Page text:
Engaging largely in subsistence fishing, fishers usually take part of their catch to their families, friends and relatives for food. This proportion of the catch is locally known as kitoweo. However, the prevailing decline of Lake Victoria’s natural fish stocks directly threatens food security and income for livelihoods of lakeside communities.


The fisheries sector generates employment for more than 2 000 000 Kenyans through fishing, gear and craft repair, fish processing and distribution, and other related activities.

As at 2008, 80 000 people were directly engaged as fishers and fish farmers while the sector provided livelihoods for about 2.3 million Kenyans mainly involved in fish processing and trade.

A total of 41 912 fishers were actively engaged in the Kenyan fisheries in 2010, while in 2011 capture fishery directly employed 62 232 fishers. And in 2014, a total of 12 915 fishers participated actively in the marine capture fishery alone.

Rural development

Fisheries and aquaculture play a significant role in the development and stabilization of Kenya’s rural communities, both coastal and riparian. The combined sector provides employment and income to large numbers of men and women, and food and social cohesion to entire families.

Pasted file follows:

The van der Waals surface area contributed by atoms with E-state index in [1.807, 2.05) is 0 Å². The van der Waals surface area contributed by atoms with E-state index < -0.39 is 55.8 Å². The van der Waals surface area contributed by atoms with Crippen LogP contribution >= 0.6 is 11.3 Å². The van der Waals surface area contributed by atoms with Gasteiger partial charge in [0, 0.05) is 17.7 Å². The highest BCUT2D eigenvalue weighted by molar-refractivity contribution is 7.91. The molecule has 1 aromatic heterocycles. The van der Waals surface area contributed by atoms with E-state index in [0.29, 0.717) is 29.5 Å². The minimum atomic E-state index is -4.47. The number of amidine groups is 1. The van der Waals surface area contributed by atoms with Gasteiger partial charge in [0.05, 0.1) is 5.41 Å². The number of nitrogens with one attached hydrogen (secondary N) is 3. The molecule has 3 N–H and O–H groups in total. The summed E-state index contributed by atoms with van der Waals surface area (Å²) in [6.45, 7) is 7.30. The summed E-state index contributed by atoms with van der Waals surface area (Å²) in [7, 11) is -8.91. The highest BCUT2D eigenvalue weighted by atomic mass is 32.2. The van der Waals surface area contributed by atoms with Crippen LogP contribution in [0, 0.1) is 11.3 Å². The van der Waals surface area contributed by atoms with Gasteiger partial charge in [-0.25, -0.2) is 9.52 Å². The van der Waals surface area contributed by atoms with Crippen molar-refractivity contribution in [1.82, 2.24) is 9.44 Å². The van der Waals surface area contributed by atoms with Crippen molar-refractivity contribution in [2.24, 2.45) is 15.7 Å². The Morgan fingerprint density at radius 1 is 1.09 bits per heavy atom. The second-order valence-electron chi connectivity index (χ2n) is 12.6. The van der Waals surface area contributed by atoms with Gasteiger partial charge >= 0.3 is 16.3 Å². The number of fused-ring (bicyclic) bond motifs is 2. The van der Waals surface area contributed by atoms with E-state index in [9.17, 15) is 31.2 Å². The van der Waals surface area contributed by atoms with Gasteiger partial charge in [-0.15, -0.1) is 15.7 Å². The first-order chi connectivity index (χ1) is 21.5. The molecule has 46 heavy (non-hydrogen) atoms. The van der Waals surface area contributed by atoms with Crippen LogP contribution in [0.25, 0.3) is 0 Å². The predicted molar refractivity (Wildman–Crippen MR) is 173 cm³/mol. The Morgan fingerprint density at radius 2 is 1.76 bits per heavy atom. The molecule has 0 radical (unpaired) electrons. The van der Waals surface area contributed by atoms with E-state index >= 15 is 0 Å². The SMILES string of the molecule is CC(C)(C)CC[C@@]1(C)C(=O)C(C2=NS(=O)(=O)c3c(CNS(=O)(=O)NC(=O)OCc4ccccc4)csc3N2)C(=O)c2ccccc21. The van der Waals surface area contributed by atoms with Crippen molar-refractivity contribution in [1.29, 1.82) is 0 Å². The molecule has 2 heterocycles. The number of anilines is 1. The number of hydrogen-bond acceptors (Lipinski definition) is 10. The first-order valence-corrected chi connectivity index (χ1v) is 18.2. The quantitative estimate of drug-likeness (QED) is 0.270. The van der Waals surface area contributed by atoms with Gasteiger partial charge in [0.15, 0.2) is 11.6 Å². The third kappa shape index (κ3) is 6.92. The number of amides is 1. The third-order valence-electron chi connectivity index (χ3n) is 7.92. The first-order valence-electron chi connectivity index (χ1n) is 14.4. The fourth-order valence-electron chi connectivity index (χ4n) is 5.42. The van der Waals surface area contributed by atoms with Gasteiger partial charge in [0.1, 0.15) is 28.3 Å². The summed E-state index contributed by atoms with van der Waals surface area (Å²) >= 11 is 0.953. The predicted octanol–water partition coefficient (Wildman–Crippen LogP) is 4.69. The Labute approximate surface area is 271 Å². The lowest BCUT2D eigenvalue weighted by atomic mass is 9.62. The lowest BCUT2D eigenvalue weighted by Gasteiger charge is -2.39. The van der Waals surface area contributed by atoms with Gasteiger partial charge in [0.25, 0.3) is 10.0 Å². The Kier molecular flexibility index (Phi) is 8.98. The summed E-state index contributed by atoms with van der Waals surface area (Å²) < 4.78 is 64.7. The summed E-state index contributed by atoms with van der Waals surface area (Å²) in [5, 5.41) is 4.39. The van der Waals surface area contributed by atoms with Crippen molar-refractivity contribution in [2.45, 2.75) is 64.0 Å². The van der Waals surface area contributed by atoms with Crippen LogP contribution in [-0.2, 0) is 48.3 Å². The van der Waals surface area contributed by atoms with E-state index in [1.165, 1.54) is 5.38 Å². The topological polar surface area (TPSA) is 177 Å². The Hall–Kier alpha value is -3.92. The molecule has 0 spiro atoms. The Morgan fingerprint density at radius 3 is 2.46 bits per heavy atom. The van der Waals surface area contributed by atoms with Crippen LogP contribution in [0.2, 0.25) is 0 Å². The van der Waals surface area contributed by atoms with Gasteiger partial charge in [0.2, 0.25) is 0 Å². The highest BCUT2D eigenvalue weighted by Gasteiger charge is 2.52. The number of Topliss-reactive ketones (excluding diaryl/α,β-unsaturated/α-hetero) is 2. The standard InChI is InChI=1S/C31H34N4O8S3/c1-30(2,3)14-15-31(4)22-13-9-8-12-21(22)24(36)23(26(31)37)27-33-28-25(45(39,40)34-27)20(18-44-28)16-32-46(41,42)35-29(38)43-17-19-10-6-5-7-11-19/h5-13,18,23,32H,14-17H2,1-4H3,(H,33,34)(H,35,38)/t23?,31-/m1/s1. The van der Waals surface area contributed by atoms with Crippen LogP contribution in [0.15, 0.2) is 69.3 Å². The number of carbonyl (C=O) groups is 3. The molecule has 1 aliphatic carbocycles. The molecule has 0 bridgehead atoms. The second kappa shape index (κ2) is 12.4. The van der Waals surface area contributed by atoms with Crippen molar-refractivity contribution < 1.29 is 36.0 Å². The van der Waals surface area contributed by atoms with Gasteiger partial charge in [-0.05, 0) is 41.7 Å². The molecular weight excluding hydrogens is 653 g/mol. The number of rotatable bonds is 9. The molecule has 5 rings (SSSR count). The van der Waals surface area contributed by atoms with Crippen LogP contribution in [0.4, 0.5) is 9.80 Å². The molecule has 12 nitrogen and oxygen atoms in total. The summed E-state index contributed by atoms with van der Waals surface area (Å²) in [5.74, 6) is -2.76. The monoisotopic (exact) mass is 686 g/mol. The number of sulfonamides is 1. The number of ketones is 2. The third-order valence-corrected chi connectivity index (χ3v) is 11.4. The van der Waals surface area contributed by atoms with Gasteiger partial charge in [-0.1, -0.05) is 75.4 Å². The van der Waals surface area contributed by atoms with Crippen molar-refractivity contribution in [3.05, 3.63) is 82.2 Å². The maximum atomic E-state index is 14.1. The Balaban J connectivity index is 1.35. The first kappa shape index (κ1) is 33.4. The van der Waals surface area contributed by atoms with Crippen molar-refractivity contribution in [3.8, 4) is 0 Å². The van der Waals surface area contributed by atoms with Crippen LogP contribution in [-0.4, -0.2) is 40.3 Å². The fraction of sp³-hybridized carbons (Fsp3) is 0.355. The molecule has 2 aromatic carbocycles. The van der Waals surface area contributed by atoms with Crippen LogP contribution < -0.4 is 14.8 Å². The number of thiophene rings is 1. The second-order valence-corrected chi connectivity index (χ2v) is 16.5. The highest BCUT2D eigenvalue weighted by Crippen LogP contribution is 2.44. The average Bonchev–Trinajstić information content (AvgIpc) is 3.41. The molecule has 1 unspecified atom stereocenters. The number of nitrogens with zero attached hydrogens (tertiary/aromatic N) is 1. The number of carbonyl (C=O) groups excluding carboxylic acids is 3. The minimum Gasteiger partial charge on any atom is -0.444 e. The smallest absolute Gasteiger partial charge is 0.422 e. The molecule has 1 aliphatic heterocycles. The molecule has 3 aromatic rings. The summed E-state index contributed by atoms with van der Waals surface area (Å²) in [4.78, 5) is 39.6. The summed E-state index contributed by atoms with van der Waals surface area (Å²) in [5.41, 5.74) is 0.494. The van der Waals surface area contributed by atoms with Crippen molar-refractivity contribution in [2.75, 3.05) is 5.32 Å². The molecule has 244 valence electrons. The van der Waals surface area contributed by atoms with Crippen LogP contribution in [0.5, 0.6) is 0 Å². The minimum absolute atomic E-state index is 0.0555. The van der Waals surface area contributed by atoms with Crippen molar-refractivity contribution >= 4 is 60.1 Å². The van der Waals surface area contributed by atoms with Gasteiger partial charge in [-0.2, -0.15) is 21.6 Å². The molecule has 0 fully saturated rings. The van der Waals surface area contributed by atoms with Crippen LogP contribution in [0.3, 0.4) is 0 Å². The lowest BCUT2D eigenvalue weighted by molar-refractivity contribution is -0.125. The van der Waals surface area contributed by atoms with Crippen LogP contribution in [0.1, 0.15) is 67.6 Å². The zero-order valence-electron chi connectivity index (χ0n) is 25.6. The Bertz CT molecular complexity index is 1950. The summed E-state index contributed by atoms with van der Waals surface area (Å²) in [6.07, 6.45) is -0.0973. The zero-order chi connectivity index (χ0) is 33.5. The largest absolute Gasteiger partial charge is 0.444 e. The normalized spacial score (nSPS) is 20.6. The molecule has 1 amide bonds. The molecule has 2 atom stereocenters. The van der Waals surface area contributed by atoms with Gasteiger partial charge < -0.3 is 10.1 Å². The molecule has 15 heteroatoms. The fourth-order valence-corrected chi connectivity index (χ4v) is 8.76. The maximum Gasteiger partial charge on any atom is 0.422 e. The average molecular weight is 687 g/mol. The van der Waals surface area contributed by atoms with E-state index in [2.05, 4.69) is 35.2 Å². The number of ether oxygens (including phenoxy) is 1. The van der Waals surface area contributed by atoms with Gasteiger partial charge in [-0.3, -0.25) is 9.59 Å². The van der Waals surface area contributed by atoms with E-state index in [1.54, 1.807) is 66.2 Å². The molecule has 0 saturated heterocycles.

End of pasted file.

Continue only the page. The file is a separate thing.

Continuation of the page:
The most important industry in the riparian districts of Lake Victoria is arguably fisheries, with all its ramifications of fish capturing, processing, marketing, distribution and other ancillary services. This industry, whose basis is the all-ubiquitous Nile perch, underpins the artisanal and subsistence lifestyle of the region.

Communities living along Kenya’s lakes and coastline benefit further in terms of food security, as small-scale fishing is essential to their overall household wellbeing, providing both income and nutrient-rich food.

Trends, issues and development

Constraints and opportunities

Factors which significantly diminish fish and coral productivity, species richness and diversity of the entire Kenya coastline are silt deposition from rivers draining agricultural land, industrial and domestic effluents, and discharges from tanker traffic. Reefs from outside the designated marine reserves are often degraded and unknown quantities of shells and corals are often harvested from Shimoni, Lamu and Kiunga areas.

Though Kenya’s EEZ straddles the considerably rich tuna belt of the South West Indian Ocean (SWIO), exploitation of the resources is hampered by infrastructural limitations and inappropriate fishing craft and equipment. Artisanal fishers largely restrict their operations to the continental shelf because they are not well-equipped in terms of gear and craft to fish in the deep sea.